ALL failures have consequences. Those consequences are now upon us. The peace talks did not result in an agreement. They did not result in a watered down framework agreement. They did not even result in an agreement to continue the talks. Now is the time to observe the fallout.

Economic – Israel

At then end of January, Israeli Finance Minister Yair Lapid, a strong supporter of the peace negotiations, predicted that Israel was approaching a tipping point in the BDS movement in Europe based on a Finance Ministry study. The Israeli economy was already jittery in response to an anticipated failure. If a European boycott movement expands, not only in the number of parties engaged in the boycott, but in the breadth of the sanctions movement beyond products produced in West Bank settlements and businesses operating in the West Bank, as is expected, the Israeli economy, that sailed through the international downturn of the last few years, will now contract. This downturn will be exacerbated as the BDS movement spreads its tentacles, including to the southern sphere, especially Australia, where a recent court case against BDS was lost. The decision of Dutch asset manager PGGM, which manages 150 billion in euros in investments, to halt investments in Israel’s five banks is but a foretaste. It is but the tip of the iceberg of shifts in patterns of investment that have fuelled Israel’s tremendous growth over the last decade as private investors, pension funds and foundations begin to shift resources away from Israel, even if they do so only in anticipation of the economic effects of others shifting their investment priorities. Thus, Obama’s warning in early March that Israel could expect sanctions and international isolation should Israeli Prime Minister Benjamin Netanyahu fail to support a framework peace agreement was totally consistent with results of the Israeli Ministry of Finance own study and may result even though, in the end, Netanyahu ended up saying yes to a framework agreement.

Economic- Palestine

Any dramatic economic turndown in Israel will have even more dire consequences for Palestine since the West Bank is so dependent for its economic health on trade with Israel. Parallel to the Israeli Ministry of Finance study, a separate study by the Palestinian Authority adumbrated the negative economic consequences of failed peace talks. 

The economic consequences for the Palestinian Authority will be even worse than the consequences for Israel.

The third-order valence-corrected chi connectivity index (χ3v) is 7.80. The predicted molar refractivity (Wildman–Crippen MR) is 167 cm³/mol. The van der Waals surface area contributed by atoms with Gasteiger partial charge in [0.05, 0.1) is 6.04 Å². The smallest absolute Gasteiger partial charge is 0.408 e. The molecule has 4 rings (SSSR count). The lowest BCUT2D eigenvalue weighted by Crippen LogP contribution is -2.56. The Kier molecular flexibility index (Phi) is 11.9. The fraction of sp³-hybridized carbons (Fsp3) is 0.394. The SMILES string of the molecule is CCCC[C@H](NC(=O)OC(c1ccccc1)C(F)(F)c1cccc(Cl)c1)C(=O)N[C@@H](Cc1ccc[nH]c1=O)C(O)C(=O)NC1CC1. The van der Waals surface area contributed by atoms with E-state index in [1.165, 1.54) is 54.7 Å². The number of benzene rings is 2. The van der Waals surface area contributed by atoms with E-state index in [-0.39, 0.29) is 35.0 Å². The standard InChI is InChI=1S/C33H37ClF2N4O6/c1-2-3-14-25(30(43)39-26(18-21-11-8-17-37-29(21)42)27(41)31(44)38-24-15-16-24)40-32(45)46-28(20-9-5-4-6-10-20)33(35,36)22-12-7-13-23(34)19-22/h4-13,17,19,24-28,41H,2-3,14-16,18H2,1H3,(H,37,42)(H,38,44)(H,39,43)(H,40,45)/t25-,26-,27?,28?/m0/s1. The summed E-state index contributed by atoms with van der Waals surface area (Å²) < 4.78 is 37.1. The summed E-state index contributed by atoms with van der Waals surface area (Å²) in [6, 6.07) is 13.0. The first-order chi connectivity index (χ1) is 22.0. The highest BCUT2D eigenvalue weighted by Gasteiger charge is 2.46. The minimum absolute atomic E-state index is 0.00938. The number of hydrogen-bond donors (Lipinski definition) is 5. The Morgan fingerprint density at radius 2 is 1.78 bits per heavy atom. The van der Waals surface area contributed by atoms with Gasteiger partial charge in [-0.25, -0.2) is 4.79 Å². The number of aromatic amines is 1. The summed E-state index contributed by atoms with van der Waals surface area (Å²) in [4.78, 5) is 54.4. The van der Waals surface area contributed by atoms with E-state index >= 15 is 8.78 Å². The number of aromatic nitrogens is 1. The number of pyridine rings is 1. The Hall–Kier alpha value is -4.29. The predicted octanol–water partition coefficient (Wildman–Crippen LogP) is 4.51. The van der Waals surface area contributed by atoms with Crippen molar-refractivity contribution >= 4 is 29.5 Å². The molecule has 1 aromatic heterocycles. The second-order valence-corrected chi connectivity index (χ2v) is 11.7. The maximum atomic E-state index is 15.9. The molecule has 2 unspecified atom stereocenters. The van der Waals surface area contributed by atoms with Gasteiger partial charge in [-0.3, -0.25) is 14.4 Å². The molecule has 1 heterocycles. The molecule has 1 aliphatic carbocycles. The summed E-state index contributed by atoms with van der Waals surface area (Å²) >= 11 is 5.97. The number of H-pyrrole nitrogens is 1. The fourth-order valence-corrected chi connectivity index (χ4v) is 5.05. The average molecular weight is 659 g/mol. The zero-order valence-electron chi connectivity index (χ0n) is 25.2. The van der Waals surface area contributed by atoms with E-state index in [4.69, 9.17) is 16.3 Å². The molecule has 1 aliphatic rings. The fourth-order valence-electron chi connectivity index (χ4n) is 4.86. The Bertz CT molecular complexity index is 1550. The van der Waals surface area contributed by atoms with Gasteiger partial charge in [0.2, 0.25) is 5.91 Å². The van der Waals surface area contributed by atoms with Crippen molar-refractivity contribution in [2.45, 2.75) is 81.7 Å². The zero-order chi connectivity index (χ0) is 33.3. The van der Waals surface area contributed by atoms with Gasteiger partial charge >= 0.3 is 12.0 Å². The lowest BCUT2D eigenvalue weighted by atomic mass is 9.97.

An IMF study prophesied that a breakthrough in the peace negotiations would result in a 6.5% growth rate in the West Bank, but its failure would result in a significant economic contraction, increasing the already fraught situation and undermining efforts to forge a non-violent political effort. Instead of the projected 4.5% growth, there would be a significant economic contraction. Even if talks just continued, even if inconclusive, the growth rate would be 2.5%. Given the termination of the talks, expect a decline in growth rate of at least 2%.  If Israel resorts to economic pressure tactics against the PA, that decline will be even worse.

Political – Israel

With all her experience in leading the negotiations under Ehud Olmert, Justice Minister Tzip Livni has been the widely respected chief negotiator for the Israeli side who has been clearly and unequivocally committed to a two-state solution. Though she was undercut by a number of decisions: 1)  the decision to postpone the release of the 26 Israeli Arabs from prison until the Palestinians agreed to continue the talks beyond the end of April deadline, a decision contrary to the agreement on entering the negotiations; 2) Livni was then undercut by the decision of the PA to apply for membership in 15 of 63 international organizations by becoming a signatory to those international conventions, but explicitly excluding the International Criminal Court, though Mustafa Barghouti held out the promise that this graduated approach will end with joining the ICC as the final step. The move to join fifteen rather innocuous conventions was, in itself, a move contrary to the agreement about the negotiating process, all on top of the decision Housing and Construction Minister, Ariel of the HaBayit HaYehudi Party to announce the building of 700 more housing units in Gilo in Jerusalem, a move, though not contrary to what was formally agreed in the conduct of the negotiations, but was a de facto understanding in  proceeding with those negotiations. Livni’s political wisdom is now undermined. Setting aside her rival within the party, Shaul Mofaz, who had his own plan for advancing the peace negotiations but was ignored even though he was the initiator of the previous interim security agreement, Amram Mitzna and Amir Peretz, who backed her controversial move to join the Netanyahu government even with the strong presence of right wing parties, may now enact their calls for their Hatnua party quitting the coalition. The party is in danger of splitting. If it does not leave the coalition, a move unlikely since Livni has been adamant in placing the bulk of the blame on the Palestinians and has defended Netanyahu as having backed her fully in the negotiations in spite of twice being sideswiped by her cabinet colleagues.